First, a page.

An art collector brought the painting "Christ bearing the cross on his shoulder" to experts at Centre d'Art d'Època Moderna (CAEM), in Lleida, Spain.
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Is it possible that the image of Christ on this previously unknown canvas, “Christ bearing the cross on his shoulder,” came from the brush of one of the greatest artists of all time, Domenikos Theotokopoulos, El Greco (1541-1614)?
This is the question that was posed to researchers at the Centre d’Art d’Època Moderna (CAEM), in Lleida, Spain, an institution of recognized prestige in the authentication and certification of works of art.
The question was asked in December 2018 by the owner of the painting, a collector who asks to remain anonymous. He had bought this small work, measuring 22.6” x 15.15”, years earlier; however, the official documentation did not make clear its authenticity.
An exciting conclusion
“Studying ‘Christ bearing the cross on his shoulder’ has been exciting,” Ximo Company, professor of Art History and director of CAEM, explains to Aleteia.
Experts and researchers subjected the work to analysis using a variety of techniques: infrared photography (IR), infrared photography with transmitted light (IRT), photography using visible fluorescence induced by ultraviolet (UVF).
The conclusion was exciting: there are many elements that this work shares with known works by El Greco, explains Prof. Company, who specializes in stylistic analysis.
And he adds: “Little by little we analyzed and compared our Christ with other works by El Greco and his workshop. (…) (This type of) iconography was used starting in the ninth decade of the 16th century, in which the artist created a prototype of Christ with the cross on his shoulders that achieved great success.”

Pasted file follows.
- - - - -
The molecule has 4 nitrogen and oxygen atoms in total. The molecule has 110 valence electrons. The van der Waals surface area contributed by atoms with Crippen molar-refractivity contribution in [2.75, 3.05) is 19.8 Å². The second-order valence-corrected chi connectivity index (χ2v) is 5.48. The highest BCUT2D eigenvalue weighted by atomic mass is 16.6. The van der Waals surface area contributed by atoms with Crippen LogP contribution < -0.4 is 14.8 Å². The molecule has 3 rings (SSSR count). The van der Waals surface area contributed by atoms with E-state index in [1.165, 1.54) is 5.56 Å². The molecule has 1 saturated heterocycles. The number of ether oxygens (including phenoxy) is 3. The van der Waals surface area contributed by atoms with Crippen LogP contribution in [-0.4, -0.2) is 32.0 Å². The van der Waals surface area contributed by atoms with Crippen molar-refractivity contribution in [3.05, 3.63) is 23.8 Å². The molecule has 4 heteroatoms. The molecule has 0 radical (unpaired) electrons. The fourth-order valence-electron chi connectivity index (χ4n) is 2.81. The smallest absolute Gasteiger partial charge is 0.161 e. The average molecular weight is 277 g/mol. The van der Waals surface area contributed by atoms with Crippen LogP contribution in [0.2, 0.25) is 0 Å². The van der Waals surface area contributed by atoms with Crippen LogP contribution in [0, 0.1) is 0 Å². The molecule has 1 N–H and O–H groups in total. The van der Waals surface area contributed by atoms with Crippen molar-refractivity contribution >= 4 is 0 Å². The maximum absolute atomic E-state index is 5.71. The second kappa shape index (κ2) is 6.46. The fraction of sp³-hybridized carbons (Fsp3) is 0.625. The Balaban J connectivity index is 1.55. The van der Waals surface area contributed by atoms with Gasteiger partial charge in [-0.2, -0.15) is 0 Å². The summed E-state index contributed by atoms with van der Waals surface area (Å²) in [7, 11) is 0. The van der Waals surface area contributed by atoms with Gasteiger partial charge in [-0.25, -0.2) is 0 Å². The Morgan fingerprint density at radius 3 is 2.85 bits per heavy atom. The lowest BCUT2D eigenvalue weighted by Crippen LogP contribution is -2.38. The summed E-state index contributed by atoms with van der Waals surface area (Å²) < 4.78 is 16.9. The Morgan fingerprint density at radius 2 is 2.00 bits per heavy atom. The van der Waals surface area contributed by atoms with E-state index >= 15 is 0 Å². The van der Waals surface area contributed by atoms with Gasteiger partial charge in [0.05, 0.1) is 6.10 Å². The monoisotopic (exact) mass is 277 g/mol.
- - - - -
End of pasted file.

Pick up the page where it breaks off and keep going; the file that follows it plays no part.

A model by El Greco for his clients
“After carrying out a thorough comparative study between the work in question and numerous similar works by the master, we believe that our work could correspond to a delicate and highly appreciated ‘riccordo’ from the famous devotional series of Christ with the Cross on his shoulder.”
The most likely scenario is that “the work studied here was conceived by the master himself as a model work to show to the clientele, and also as a paradigm for El Greco’s disciples and assistants,” concludes Dr. Company, who has been director of the Museum of Fine Arts in Valencia, the second most important art gallery in Spain.
An internationally renowned team
Mariona Navarro, a researcher at the CAEM, also participated in the study. She has carried out accurate attributive analyses of paintings by El Greco, Sassoferrato, Jean Ranc and Joaquim Mir, and others related to Goya and Eugenio Lucas Velázquez.
The third signature on the research certifying the attribution of the work to El Greco is that of Dr. Carmen Garrido, who died last December. She was one of the world’s leading specialists on El Greco, Velázquez and Goya.
The thrill of discovering a work by El Greco
What did it feel like for the researchers when they found that the historical, technical, physical and stylistic characteristics of the work confirmed it to be the work of El Greco himself?